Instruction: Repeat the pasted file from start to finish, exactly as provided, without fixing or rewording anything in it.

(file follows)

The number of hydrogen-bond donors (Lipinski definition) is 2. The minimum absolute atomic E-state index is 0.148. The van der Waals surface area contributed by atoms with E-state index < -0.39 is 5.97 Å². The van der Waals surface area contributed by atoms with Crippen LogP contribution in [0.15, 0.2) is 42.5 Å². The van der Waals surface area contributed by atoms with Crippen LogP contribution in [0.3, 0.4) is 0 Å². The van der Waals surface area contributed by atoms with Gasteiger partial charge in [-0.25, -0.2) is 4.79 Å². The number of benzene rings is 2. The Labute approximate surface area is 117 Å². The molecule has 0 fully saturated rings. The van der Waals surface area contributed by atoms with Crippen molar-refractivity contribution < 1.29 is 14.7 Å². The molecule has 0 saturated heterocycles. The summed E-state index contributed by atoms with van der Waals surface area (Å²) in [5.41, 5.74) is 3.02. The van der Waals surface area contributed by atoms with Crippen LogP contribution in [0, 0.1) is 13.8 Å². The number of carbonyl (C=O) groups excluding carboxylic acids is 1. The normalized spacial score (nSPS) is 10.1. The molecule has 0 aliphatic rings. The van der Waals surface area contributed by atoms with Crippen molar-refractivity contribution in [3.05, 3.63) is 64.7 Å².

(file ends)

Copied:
The number of hydrogen-bond donors (Lipinski definition) is 2. The minimum absolute atomic E-state index is 0.148. The van der Waals surface area contributed by atoms with E-state index < -0.39 is 5.97 Å². The van der Waals surface area contributed by atoms with Crippen LogP contribution in [0.15, 0.2) is 42.5 Å². The van der Waals surface area contributed by atoms with Crippen LogP contribution in [0.3, 0.4) is 0 Å². The van der Waals surface area contributed by atoms with Gasteiger partial charge in [-0.25, -0.2) is 4.79 Å². The number of benzene rings is 2. The Labute approximate surface area is 117 Å². The molecule has 0 fully saturated rings. The van der Waals surface area contributed by atoms with Crippen molar-refractivity contribution < 1.29 is 14.7 Å². The molecule has 0 saturated heterocycles. The summed E-state index contributed by atoms with van der Waals surface area (Å²) in [5.41, 5.74) is 3.02. The van der Waals surface area contributed by atoms with Crippen LogP contribution in [0, 0.1) is 13.8 Å². The number of carbonyl (C=O) groups excluding carboxylic acids is 1. The normalized spacial score (nSPS) is 10.1. The molecule has 0 aliphatic rings. The van der Waals surface area contributed by atoms with Crippen molar-refractivity contribution in [3.05, 3.63) is 64.7 Å².